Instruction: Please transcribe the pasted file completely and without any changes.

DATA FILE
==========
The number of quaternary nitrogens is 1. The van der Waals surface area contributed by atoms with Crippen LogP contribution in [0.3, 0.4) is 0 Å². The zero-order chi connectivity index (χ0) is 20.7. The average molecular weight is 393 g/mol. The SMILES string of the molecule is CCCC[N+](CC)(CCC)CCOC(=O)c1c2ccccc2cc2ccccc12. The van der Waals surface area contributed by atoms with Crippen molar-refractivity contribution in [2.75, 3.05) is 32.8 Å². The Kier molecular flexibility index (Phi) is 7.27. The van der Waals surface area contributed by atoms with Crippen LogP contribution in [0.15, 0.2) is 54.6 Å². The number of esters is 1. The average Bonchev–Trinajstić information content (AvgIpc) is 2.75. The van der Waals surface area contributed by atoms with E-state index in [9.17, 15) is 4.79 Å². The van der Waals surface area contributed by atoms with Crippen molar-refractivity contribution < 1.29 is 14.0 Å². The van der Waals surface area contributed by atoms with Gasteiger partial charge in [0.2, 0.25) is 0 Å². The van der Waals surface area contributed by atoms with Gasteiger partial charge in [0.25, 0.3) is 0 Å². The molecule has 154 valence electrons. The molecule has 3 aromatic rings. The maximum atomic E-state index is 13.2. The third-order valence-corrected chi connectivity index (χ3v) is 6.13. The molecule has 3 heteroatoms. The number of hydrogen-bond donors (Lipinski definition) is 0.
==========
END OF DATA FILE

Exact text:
The number of quaternary nitrogens is 1. The van der Waals surface area contributed by atoms with Crippen LogP contribution in [0.3, 0.4) is 0 Å². The zero-order chi connectivity index (χ0) is 20.7. The average molecular weight is 393 g/mol. The SMILES string of the molecule is CCCC[N+](CC)(CCC)CCOC(=O)c1c2ccccc2cc2ccccc12. The van der Waals surface area contributed by atoms with Crippen molar-refractivity contribution in [2.75, 3.05) is 32.8 Å². The Kier molecular flexibility index (Phi) is 7.27. The van der Waals surface area contributed by atoms with Crippen LogP contribution in [0.15, 0.2) is 54.6 Å². The number of esters is 1. The average Bonchev–Trinajstić information content (AvgIpc) is 2.75. The van der Waals surface area contributed by atoms with E-state index in [9.17, 15) is 4.79 Å². The van der Waals surface area contributed by atoms with Crippen molar-refractivity contribution < 1.29 is 14.0 Å². The van der Waals surface area contributed by atoms with Gasteiger partial charge in [0.2, 0.25) is 0 Å². The van der Waals surface area contributed by atoms with Gasteiger partial charge in [0.25, 0.3) is 0 Å². The molecule has 154 valence electrons. The molecule has 3 aromatic rings. The maximum atomic E-state index is 13.2. The third-order valence-corrected chi connectivity index (χ3v) is 6.13. The molecule has 3 heteroatoms. The number of hydrogen-bond donors (Lipinski definition) is 0.